From the moment that first track captured my ears, I realised that here was the start of something new that I’d been missing in instrumental music for so long… this music leads and enchants you, mesmerises and bewitches you so that you desire to have it near you, constantly. Joyous, enthralling, delicious music delivered in delicately detailed arrangements. I adore it. Karen Tweed (about the demo Faith and John recorded in 2015)

Artists’ website: www.brackenburymusic.uk

‘Number Six’ – live:

Johnny Coppin – Borderland (Red Sky Records RSKCD120)

BorderlandJohnny Coppin’s latest album, Borderland, is a collection of songs from England, Ireland Wales and the US. Johnny also has an impressive list of guests singing and playing on the album – Karen Tweed, Paul Burgess, Mike Silver, Geoff March, John Neilson, Kevin Harcourt and David Pickering Pick who all have their own successful careers in their own right.

Borderland is a stripped-down acoustic album with a ‘live’ feel.  Shut your eyes and you have him in your living room or as a passenger in your car. The songs are about ‘real’ people and experiences, about war, romance and feelings. Twelve songs for your delectation and all of them are superb.  The three songs in the “war” section are gut-wrenching and bring home the horrors of WW1 and dreaming of home, lying about their age to get to the front and death. I love Johnny’s voice as it is melodic, haunting and just plain fabulous, and he has done a great justice to this album, also playing guitars and piano in his own inimitable graceful style.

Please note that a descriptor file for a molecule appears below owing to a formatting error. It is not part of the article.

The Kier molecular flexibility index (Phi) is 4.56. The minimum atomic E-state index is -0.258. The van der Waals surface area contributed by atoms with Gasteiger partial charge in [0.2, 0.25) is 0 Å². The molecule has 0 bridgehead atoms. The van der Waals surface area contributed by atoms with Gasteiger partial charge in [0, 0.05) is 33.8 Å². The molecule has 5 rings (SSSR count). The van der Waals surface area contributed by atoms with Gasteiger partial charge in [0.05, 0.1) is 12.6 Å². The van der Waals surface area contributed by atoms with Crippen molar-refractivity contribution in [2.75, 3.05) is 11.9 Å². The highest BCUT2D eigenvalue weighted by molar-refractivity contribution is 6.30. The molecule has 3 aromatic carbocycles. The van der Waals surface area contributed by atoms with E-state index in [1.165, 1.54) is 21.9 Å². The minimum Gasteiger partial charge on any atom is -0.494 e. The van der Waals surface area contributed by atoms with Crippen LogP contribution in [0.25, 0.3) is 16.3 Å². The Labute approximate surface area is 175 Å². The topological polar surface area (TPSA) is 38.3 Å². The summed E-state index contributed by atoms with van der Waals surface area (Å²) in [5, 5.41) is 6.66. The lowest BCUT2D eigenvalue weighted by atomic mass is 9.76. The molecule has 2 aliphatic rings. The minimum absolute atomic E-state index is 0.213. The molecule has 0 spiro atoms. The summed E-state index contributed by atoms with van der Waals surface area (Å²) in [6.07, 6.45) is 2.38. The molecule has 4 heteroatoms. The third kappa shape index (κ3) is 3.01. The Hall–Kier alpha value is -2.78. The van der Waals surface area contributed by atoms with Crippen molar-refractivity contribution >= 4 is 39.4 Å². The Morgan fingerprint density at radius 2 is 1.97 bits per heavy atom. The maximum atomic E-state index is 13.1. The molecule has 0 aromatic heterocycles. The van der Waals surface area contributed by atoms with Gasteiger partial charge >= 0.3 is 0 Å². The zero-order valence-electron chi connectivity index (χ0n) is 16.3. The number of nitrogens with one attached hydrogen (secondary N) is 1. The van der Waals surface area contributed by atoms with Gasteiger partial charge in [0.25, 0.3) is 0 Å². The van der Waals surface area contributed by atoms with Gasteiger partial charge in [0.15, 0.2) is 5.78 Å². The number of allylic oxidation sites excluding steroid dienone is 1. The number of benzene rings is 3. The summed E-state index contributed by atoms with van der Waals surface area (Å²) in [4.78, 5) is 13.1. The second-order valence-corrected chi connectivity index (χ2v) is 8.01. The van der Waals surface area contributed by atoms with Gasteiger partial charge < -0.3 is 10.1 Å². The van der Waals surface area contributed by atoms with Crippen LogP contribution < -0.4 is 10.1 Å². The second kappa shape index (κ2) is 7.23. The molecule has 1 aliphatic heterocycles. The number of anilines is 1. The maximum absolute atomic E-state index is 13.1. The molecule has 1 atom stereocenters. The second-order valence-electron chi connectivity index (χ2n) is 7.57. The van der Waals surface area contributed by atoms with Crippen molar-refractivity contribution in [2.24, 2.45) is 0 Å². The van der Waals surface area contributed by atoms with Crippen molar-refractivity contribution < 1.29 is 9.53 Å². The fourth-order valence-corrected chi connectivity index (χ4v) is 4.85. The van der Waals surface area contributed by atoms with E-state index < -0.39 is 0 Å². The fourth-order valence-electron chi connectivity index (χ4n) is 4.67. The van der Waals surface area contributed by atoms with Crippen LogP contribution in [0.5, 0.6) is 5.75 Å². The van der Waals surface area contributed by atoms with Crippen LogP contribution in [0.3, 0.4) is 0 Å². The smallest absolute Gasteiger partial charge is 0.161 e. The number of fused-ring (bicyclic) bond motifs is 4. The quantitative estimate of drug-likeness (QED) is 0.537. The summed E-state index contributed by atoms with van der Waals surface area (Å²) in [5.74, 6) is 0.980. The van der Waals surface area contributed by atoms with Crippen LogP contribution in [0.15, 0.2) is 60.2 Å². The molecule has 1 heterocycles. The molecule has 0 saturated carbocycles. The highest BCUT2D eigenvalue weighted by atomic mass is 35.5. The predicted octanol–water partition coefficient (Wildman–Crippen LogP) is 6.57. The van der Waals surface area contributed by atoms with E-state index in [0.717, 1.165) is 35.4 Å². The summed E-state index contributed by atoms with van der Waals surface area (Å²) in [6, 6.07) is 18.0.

The other nine tracks include arrangements of traditional songs.  Self penned numbers include ‘When The Morning’s Here’, ‘Cariad Cyntaf (First Love)’ and the title track tune ‘Borderland’ in collaboration with John Neilson.

This album has not been off my player and is already a favourite in my extensive music collection.  Do buy the album, and better still, go see him live! Borderland was produced by having sponsors who are all mentioned on the album cover, and the cover and booklet illustrations were exquisitely produced by Johnny’s partner Katharine Neilson, with design by John Neilson. Very pleasantly packaged and presented.

Johnny will be taking his album out on a tour in the spring of 2014, and the official release date of the album is April 7th. A regular Festival favourite, Johnny also has his own long running successful Acoustic Music show on Radio Gloucestershire every Saturday at 17.30.

Jean Camp

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Check out his website for live gigs: johnnycoppin.co.uk